The report additionally recommends that nations draw up more robust plans to slash methane emissions, stating that no-cost and low-cost solutions could deliver a reduction in annual global emissions of 20% within 12 months.
“Climate change is no longer a future problem - it is a now problem,” said the UNEP’s executive director Inger Andersen.
“To stand a chance of limiting global warming to 1.5C, we have eight years to almost halve greenhouse gas emissions: eight years to make the plans, put in place the policies, implement them and ultimately deliver the cuts. The clock is ticking loudly.”
In keeping with this tone, the Emissions Gap report this year is entitled ‘The Heat is On: A World of Climate Promises not yet Delivered’.
Green economy reaction
Reacting to the report, Green Alliance’s head of climate policy Caterina Brandmayr said: “This is a stark reminder that we need to go further and faster to put the world on track for 1.5C.
“Net-zero targets are only the first step, and must urgently be translated into concrete actions, particularly by G20 nations, to cut our climate impact and build resilient economies across the world. COP26 must provide a clear route forward to accelerate emission reductions and ensure countries continue to ramp up their near term climate action.”
E3G's climate diplomacy expert Tom Evans said: “The aim of COP26 is to ‘keep 1.5C alive’ but this report shows that window is closing fast. It yet again confirms what we already knew: there is a stark and worrying gap between where countries’ climate targets get us, and where we need to be to meet the Paris Agreement stretch goal of limiting warming to 1.5C.
“To keep that hope alive, leaders at Glasgow must agree on a way forward to accelerate efforts to reduce emissions this decade - committing to enhance their 2030 climate targets again by 2023 at the latest - or else a 1.5C world may slip out of reach.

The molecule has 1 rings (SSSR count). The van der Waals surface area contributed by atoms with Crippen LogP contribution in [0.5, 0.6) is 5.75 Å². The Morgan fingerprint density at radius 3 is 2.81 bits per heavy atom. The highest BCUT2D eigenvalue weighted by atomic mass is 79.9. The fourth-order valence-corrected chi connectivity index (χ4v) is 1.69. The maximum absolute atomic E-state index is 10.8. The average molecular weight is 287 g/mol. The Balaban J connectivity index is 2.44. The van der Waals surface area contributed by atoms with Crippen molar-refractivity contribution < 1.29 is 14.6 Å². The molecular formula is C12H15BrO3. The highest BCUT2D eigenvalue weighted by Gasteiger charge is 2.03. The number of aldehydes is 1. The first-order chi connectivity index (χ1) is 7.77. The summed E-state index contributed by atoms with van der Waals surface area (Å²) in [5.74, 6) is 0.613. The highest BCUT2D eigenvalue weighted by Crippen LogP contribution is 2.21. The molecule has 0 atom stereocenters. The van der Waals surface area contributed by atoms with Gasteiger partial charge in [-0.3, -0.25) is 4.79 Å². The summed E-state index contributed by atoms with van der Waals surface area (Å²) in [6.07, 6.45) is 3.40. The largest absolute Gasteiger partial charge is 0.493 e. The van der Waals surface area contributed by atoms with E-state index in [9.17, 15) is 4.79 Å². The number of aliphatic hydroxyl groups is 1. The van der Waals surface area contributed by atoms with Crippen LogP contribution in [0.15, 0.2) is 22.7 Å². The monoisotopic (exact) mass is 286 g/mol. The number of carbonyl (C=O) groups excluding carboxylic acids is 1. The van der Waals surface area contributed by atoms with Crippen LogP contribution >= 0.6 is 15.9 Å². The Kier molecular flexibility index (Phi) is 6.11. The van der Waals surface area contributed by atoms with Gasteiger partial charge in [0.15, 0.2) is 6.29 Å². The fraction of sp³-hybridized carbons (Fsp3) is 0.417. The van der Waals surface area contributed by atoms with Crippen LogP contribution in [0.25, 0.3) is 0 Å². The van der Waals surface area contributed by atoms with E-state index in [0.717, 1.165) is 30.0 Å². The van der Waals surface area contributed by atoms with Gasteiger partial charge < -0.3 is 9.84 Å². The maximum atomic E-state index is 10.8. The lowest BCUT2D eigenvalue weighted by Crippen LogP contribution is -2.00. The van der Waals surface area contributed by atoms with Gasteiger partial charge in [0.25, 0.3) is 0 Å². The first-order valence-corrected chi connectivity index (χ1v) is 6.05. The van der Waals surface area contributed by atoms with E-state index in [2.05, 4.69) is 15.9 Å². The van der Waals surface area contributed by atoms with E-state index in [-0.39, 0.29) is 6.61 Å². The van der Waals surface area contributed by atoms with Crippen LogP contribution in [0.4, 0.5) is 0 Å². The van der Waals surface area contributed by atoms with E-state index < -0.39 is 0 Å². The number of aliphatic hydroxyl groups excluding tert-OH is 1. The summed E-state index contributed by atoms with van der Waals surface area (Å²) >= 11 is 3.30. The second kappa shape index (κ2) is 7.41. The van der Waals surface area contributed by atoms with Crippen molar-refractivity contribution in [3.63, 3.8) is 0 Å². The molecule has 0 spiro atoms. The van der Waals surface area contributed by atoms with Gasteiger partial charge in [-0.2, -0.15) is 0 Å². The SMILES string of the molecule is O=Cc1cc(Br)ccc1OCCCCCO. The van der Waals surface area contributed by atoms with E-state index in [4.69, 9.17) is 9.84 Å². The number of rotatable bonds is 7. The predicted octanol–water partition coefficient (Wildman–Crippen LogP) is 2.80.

“We also urgently need new 2030 climate targets committed from all countries that have yet to do so. The G20 group of major emitters all promised to enhance their targets at July’s climate Ministerial. China, India and Saudi Arabia must now fulfil this promise.”
WWF's executive director of advocacy and campaigns Katie White said: “It’s clear from this report that we’re still not moving fast enough to close the global emissions gap and the planet is on the brink of irreversible harm as a result. It’s not too late, but this is a critical decade for the planet - we need to act now to limit global temperature rise to 1.5C and keep the planet safe for people and nature.
“With the biggest global emitters due to meet at G20 and COP26 in a few days’ time, leaders must come to the table ready to deliver the ambitious action that’s needed to close the gap as quickly as possible. The world is watching. We won’t forget if leaders fail to act while there’s still time.”
This is a breaking news story and more reaction will be added in due course.